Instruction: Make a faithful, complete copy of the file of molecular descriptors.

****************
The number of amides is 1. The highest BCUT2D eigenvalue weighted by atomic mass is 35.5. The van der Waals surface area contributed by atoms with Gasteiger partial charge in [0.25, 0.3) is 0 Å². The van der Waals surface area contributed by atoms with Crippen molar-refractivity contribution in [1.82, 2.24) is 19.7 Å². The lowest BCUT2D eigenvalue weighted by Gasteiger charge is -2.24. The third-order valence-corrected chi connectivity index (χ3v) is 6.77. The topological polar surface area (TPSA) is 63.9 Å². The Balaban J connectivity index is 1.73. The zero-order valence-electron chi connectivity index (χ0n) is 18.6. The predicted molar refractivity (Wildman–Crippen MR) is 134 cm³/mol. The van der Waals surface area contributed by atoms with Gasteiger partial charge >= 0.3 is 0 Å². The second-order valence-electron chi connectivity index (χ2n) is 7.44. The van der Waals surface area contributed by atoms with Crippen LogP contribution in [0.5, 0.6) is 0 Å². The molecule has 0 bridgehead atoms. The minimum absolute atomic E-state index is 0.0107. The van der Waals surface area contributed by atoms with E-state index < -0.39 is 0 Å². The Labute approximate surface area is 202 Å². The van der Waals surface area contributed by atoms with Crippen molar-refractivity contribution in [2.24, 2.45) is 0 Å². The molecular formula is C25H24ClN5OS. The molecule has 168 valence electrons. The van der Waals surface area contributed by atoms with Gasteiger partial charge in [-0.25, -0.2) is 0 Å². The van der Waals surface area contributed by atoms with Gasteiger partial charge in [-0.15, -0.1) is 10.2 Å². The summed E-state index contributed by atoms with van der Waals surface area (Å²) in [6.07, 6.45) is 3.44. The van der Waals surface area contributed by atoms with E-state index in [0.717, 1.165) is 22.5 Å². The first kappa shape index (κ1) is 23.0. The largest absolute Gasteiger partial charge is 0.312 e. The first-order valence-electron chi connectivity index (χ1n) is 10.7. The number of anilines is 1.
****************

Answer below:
The number of amides is 1. The highest BCUT2D eigenvalue weighted by atomic mass is 35.5. The van der Waals surface area contributed by atoms with Gasteiger partial charge in [0.25, 0.3) is 0 Å². The van der Waals surface area contributed by atoms with Crippen molar-refractivity contribution in [1.82, 2.24) is 19.7 Å². The lowest BCUT2D eigenvalue weighted by Gasteiger charge is -2.24. The third-order valence-corrected chi connectivity index (χ3v) is 6.77. The topological polar surface area (TPSA) is 63.9 Å². The Balaban J connectivity index is 1.73. The zero-order valence-electron chi connectivity index (χ0n) is 18.6. The predicted molar refractivity (Wildman–Crippen MR) is 134 cm³/mol. The van der Waals surface area contributed by atoms with Gasteiger partial charge >= 0.3 is 0 Å². The second-order valence-electron chi connectivity index (χ2n) is 7.44. The van der Waals surface area contributed by atoms with Crippen LogP contribution in [0.5, 0.6) is 0 Å². The molecule has 0 bridgehead atoms. The minimum absolute atomic E-state index is 0.0107. The van der Waals surface area contributed by atoms with E-state index < -0.39 is 0 Å². The Labute approximate surface area is 202 Å². The van der Waals surface area contributed by atoms with Crippen molar-refractivity contribution in [2.24, 2.45) is 0 Å². The molecular formula is C25H24ClN5OS. The molecule has 168 valence electrons. The van der Waals surface area contributed by atoms with Gasteiger partial charge in [-0.25, -0.2) is 0 Å². The van der Waals surface area contributed by atoms with Gasteiger partial charge in [-0.15, -0.1) is 10.2 Å². The summed E-state index contributed by atoms with van der Waals surface area (Å²) in [6.07, 6.45) is 3.44. The van der Waals surface area contributed by atoms with E-state index in [0.717, 1.165) is 22.5 Å². The first kappa shape index (κ1) is 23.0. The largest absolute Gasteiger partial charge is 0.312 e. The first-order valence-electron chi connectivity index (χ1n) is 10.7. The number of anilines is 1.